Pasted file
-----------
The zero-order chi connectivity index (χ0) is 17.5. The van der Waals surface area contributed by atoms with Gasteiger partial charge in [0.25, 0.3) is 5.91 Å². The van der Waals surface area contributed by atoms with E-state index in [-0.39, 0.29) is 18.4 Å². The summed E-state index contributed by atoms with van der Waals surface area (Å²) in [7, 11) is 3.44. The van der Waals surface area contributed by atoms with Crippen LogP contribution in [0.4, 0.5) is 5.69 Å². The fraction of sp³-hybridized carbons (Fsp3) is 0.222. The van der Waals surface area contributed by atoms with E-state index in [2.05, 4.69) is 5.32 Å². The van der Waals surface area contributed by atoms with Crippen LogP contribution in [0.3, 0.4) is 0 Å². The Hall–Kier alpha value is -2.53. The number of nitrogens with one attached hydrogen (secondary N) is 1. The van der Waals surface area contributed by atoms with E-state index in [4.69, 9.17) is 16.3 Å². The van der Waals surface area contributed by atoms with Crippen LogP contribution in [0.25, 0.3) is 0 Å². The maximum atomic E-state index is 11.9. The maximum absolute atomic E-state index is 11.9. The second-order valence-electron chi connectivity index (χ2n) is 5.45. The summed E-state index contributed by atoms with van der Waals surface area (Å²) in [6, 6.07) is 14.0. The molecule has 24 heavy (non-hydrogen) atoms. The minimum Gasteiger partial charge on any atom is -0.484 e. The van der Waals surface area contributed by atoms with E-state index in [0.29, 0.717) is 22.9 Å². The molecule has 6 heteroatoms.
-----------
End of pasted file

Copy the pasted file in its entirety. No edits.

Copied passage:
The zero-order chi connectivity index (χ0) is 17.5. The van der Waals surface area contributed by atoms with Gasteiger partial charge in [0.25, 0.3) is 5.91 Å². The van der Waals surface area contributed by atoms with E-state index in [-0.39, 0.29) is 18.4 Å². The summed E-state index contributed by atoms with van der Waals surface area (Å²) in [7, 11) is 3.44. The van der Waals surface area contributed by atoms with Crippen LogP contribution in [0.4, 0.5) is 5.69 Å². The fraction of sp³-hybridized carbons (Fsp3) is 0.222. The van der Waals surface area contributed by atoms with E-state index in [2.05, 4.69) is 5.32 Å². The van der Waals surface area contributed by atoms with Crippen LogP contribution in [0.3, 0.4) is 0 Å². The Hall–Kier alpha value is -2.53. The number of nitrogens with one attached hydrogen (secondary N) is 1. The van der Waals surface area contributed by atoms with E-state index in [4.69, 9.17) is 16.3 Å². The van der Waals surface area contributed by atoms with Crippen LogP contribution in [0.25, 0.3) is 0 Å². The maximum atomic E-state index is 11.9. The maximum absolute atomic E-state index is 11.9. The second-order valence-electron chi connectivity index (χ2n) is 5.45. The summed E-state index contributed by atoms with van der Waals surface area (Å²) in [6, 6.07) is 14.0. The molecule has 24 heavy (non-hydrogen) atoms. The minimum Gasteiger partial charge on any atom is -0.484 e. The van der Waals surface area contributed by atoms with E-state index in [0.29, 0.717) is 22.9 Å². The molecule has 6 heteroatoms.